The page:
Ulrich Knaack, Design of Construction, Faculty of Architecture, Delft University of Technology
Design, engineering, prototyping, production and realisation of an innovative insulated facade system with integrated pre-stressed cable stabilisation with application for a polytechnical school INHolland with a laboratory for composite materials in Delft, NL. The process consisted of 4 major phases:
• The experimental (‘Sia Raak’ subsidy) design phase;
• The experimental design and engineering phase;
• The production and realization phase of the commercial facade system;
• The production and realization of the original composite facade system.
The initial conceptual ‘wild idea’ for the INHolland project by architect Rijk Rietveld, New York, was elaborated through different design brainstorms towards a radical innovative system for ultra-slim glass facades. In this facade system insulated glass panels of a depth of maximum 50 mm are integrated with internal pre-stressed structural composite cables, stabilising the facade against wind forces. Dead weight to be taken over by vertical deadweight rods in between the vertical silicone seams between the panels. The insulated glass panels are sealed by composite spacer frames. Many different solitary tests were done with the sealing and the carbon fibre components, with adhesion of silicone sealant on the carbon fibre frames and on the perforation of the carbon fibre used through the frames. In the actual engineering phase structural analysis was performed and tests on several levels were executed. The composite frames were substituted by conventional metal frames. The system is suited for facades of 14 m high. Under wind loading the facade system deflects as a sail membrane, with the deflections at the perimeter taken up by adequate detailing at the sides so that no breakage occurs and the membrane facade is regarded as fail safe system. A prototype of the corner was constructed and tested for practical approval. Due to the refusal by the glass panel manufacturer to supply a guarantee on inadequate number of tests with inadequate quality, the integrated system had to be changed into a duo-system with internal pre-stressed cables and integrated dead weight suspension rods. The project consisted of 2 large facades executed in this manner and one more narrow segment facade exactly in the experimental mode, for performance evaluation. The facade had to keep in pace with the progress on site. The building was opened in September 2009.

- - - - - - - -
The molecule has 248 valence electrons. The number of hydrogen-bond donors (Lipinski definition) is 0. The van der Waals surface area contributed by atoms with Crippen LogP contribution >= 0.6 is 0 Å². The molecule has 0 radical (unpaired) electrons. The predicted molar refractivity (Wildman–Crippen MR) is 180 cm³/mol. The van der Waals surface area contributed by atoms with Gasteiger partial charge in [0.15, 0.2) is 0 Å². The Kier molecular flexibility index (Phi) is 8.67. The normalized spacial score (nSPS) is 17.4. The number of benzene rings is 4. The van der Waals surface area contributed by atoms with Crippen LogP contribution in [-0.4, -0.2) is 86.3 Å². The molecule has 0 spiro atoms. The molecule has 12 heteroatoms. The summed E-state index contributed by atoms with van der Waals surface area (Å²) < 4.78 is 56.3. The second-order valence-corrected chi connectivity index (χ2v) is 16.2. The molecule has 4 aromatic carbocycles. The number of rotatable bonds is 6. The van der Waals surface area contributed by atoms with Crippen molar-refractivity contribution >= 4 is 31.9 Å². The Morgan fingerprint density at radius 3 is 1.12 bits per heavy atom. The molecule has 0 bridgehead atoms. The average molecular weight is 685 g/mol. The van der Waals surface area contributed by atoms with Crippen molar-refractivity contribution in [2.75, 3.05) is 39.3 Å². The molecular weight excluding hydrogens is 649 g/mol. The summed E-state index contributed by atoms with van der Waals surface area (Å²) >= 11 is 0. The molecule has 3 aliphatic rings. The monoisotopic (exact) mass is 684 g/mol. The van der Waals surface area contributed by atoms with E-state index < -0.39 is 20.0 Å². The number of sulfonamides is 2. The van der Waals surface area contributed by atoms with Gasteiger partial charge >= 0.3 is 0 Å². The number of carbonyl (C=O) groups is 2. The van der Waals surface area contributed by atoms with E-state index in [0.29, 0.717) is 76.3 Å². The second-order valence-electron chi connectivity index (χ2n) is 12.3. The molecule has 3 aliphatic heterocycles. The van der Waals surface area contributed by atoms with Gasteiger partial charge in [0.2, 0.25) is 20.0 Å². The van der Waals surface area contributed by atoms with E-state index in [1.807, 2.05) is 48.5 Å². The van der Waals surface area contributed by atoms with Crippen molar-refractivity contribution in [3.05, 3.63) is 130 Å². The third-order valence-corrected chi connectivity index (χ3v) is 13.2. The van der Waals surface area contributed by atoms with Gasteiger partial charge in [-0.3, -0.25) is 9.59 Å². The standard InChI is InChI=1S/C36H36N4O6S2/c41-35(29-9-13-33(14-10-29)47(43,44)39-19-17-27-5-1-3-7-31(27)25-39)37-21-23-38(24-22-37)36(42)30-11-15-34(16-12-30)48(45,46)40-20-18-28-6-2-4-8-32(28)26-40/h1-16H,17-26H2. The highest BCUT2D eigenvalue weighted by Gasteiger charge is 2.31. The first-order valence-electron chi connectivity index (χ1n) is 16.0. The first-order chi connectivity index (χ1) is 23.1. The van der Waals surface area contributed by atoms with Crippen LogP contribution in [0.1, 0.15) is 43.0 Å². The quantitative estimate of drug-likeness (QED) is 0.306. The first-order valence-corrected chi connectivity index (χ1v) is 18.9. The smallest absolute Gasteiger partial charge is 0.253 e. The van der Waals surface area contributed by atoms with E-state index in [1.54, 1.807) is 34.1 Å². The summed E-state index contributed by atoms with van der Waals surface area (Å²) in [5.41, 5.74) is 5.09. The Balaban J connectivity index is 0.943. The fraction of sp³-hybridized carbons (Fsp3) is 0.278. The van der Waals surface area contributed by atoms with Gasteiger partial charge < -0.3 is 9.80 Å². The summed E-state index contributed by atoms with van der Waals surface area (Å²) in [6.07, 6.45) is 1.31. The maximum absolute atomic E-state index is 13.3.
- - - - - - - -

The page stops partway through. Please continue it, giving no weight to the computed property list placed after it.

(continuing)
The first metal-glass facades where developed about 100 years ago and since than have undergone an incremental evolution. The basic constructional concept and its function have not changed. What has changed is the demand: On the one hand the energy performance and on the other the user comfort. The building envelope of the future will be a like a musical instrument in an orchestra, which is nicely tuned according to the ever changing surrounding conditions. It will contain a large number of technical installations.
The paper introduces Product Architecture as a method to analyze and to design constructions. On this basis students of the Facade Design Master Program at the TU Delft have developed four visionary facade designs.